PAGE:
Like Gerwig, Fennell’s sophomore feature is narratively quite distant from her first, but maintains her signature psychological tone and banger soundtrack. She uses these mechanisms to create a depiction of how class is not just about division, and that for some, there is truly never enough wealth. Fennell uses Oliver’s creepy behaviour to represent how relentless economic and social climbing can be, as he parasitically infiltrates Felix’s loaded family. This economic invasion is largely depicted through mind games and sex, which make the film as juicy as it is poignant. While the internet-ification of the film risks reducing it to a mere TikTok sound, its online presence has exposed many to a level of subversive media they may not have encountered previously. For a more in-depth look at Saltburn’s symbolism, check out the Daily’s review by Evelyn Logan. Along with Barbie, Saltburn showed that female filmmakers not only dominated cinematic culture in 2023, but also the world of the internet.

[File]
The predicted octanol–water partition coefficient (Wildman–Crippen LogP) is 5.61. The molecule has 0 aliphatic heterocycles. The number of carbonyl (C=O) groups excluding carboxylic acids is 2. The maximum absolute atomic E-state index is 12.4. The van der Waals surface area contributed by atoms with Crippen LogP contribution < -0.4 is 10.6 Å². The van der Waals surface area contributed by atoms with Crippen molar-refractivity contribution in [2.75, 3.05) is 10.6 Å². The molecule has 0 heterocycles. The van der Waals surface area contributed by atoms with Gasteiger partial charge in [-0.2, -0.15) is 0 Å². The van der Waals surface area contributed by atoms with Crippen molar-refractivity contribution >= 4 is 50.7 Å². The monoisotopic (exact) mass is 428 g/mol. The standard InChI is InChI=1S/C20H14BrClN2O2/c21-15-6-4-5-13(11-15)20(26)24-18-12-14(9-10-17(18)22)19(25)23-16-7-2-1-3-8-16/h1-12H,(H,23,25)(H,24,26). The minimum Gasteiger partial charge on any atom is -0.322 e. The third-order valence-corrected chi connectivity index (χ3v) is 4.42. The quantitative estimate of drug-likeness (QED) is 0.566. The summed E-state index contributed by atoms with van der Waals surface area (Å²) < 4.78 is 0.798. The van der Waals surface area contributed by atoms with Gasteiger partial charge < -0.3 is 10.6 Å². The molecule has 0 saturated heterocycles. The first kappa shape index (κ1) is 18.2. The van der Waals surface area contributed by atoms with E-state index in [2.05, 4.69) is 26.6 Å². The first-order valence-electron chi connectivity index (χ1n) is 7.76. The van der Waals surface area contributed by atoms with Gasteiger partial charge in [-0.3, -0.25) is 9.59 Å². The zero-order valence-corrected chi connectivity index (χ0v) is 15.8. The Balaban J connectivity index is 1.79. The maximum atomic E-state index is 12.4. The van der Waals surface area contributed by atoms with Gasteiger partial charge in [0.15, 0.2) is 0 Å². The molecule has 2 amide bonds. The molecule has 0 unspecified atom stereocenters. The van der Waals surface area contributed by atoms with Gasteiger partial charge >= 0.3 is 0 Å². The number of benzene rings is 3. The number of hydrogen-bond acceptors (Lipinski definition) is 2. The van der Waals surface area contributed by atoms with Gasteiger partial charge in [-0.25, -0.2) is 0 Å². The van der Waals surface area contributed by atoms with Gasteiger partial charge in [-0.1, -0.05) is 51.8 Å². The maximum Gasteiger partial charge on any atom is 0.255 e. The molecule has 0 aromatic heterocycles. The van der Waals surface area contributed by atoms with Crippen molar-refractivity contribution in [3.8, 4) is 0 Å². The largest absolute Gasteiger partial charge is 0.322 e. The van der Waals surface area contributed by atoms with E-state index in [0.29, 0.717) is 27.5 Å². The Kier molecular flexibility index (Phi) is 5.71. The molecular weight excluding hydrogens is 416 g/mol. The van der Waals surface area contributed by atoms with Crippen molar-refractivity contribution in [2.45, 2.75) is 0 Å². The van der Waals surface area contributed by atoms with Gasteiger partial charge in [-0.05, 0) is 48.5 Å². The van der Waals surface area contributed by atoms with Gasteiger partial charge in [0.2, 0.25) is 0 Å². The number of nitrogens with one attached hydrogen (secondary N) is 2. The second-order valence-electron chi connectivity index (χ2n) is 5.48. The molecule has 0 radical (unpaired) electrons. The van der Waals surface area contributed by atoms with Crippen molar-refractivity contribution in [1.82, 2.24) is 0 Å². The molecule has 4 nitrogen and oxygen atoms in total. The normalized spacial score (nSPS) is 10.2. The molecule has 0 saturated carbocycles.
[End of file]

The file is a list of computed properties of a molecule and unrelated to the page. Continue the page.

Bottoms  – directed by Emma Seligman 

The unhinged teen sex comedy is back and gayer than ever, all thanks to Emma Seligman. Finally liberating us from the years of painfully out of touch, forcefully Gen Z-ified Netflix teen flicks, Seligman, along with star and co-writer Rachel Sennott, revive the most enjoyable aspects of the R-rated teen sex romp with a refreshing, queer perspective. “Ugly, untalented gay nerds” Josie (Ayo Edeberi) and PJ (Sennott), in the hopes of  getting closer to pretty girls Isobel (Havana Rose Liu) and Brittany (Kaia Gerber), start a “self-defence” fight club at their school to stand up to tyrannical football players.